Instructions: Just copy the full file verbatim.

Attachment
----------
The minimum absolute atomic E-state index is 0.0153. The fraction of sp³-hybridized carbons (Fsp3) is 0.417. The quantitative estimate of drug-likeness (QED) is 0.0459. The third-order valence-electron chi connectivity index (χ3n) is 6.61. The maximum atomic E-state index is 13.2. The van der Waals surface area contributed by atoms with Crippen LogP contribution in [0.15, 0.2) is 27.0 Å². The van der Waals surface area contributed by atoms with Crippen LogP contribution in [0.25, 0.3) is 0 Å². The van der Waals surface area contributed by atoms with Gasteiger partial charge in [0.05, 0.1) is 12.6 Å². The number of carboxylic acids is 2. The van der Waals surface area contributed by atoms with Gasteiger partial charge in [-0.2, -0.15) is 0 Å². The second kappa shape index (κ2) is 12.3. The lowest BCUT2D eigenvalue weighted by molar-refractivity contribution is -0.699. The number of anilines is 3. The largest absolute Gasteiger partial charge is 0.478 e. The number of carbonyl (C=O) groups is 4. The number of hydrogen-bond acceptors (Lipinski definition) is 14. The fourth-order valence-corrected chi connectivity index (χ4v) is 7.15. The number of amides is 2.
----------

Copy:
The minimum absolute atomic E-state index is 0.0153. The fraction of sp³-hybridized carbons (Fsp3) is 0.417. The quantitative estimate of drug-likeness (QED) is 0.0459. The third-order valence-electron chi connectivity index (χ3n) is 6.61. The maximum atomic E-state index is 13.2. The van der Waals surface area contributed by atoms with Crippen LogP contribution in [0.15, 0.2) is 27.0 Å². The van der Waals surface area contributed by atoms with Crippen LogP contribution in [0.25, 0.3) is 0 Å². The van der Waals surface area contributed by atoms with Gasteiger partial charge in [0.05, 0.1) is 12.6 Å². The number of carboxylic acids is 2. The van der Waals surface area contributed by atoms with Gasteiger partial charge in [-0.2, -0.15) is 0 Å². The second kappa shape index (κ2) is 12.3. The lowest BCUT2D eigenvalue weighted by molar-refractivity contribution is -0.699. The number of anilines is 3. The largest absolute Gasteiger partial charge is 0.478 e. The number of carbonyl (C=O) groups is 4. The number of hydrogen-bond acceptors (Lipinski definition) is 14. The fourth-order valence-corrected chi connectivity index (χ4v) is 7.15. The number of amides is 2.